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Retailers worry hot Christmas products will be held up by Calif. port strikes
By Andria Cheng, December 4, 2012
As the work stoppage at the ports of Los Angeles and Long Beach entered its second week, retailers in the midst of their critical holiday season are among those with most at stake.
The National Retail Federation joined dozens of groups in the manufacturing, agriculture, wholesale, transportation and logistics industries this week in a joint letter to the While House Tuesday calling on the Obama administration to intervene.
NRF spokesman Stephen Schatz said the ports handle 40% of all U.S. commerce and are the destination for goods coming from Asia and Australia. The holiday season represents 20% to 40% of retailers’ annual sales, he said.
“The thing we are worried about is the hot product,” Schatz said. “Retailers are going to have to restock. That’s gonna definitely affect retailers and consumers. This is a critical time. Our (retail) members are very concerned. Retailers are already making decisions on shipping and product diversion.”
Retail chains across the board have been trying to keep their inventory lean, which means a timely and smooth-running supply chain is even more important. Inventory as a percentage of assets among smaller retailers, for instance, has declined each year to 43.85% this year from 45.63% in 2007, according to Sageworks data.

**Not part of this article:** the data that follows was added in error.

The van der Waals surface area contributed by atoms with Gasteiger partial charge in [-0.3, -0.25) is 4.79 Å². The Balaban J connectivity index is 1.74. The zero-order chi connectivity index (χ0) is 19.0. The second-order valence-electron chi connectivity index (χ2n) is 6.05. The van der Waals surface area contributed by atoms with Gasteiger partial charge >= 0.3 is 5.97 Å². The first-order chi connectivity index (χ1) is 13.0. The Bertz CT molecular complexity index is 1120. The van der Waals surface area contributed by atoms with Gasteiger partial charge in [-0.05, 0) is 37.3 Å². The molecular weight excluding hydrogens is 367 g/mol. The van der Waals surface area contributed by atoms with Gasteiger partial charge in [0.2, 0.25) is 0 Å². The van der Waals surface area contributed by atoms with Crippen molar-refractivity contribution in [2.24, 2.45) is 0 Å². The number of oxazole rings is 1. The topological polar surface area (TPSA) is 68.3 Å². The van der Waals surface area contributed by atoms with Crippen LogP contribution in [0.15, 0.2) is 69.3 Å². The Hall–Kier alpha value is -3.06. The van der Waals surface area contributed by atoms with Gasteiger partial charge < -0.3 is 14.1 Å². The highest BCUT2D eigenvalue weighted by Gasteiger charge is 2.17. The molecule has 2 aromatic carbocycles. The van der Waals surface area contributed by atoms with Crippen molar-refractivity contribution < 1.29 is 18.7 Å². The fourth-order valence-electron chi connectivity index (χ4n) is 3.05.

Target Corp., for instance, said it’s “actively monitoring” the situation. Target said it continues to use the Los Angeles terminals that remain open and has rerouted other shipments to Seattle.
“All of Target’s holiday merchandise is already in our domestic supply chain, so we do not anticipate this issue will impact our guests and their holiday shopping at Target,” spokeswoman Molly Snyder said.
Gap Inc. spokeswoman Edie Kissko said the company has spoken to several Congressional staff, people close to Los Angeles mayor’s office and the Harbor Employer’s association. “A prolonged strike could impact our ability to get product to our stores in time for our customer’s holiday needs,” Kissko said, declining to provide more details.
Nike Inc., Best Buy and Toys “R” Us declined to comment.
Wal-Mart Stores Inc. and Macy’s Inc. didn’t respond to requests for comment.
NRF said ocean carriers in the past six days have also begun to divert cargo to Mexico and Canada. In 2002, the 10-day West Coast port lockout and labor dispute cost the U.S. economy $1 billion a day, the group said in the joint letter to the President.
Some retailers “might have a limited amount of product destined for stores this month caught up in the port or new spring product due in stores later in December or January,” said Caris & Co. analyst Dorothy Lakner, adding a more prolonged strike and/or one involving more ports “could impede product flows” for the first quarter or spring.
“It’s not something retailers want as they worry about the Fiscal Cliff and a still fragile economic recovery,” the analyst noted.
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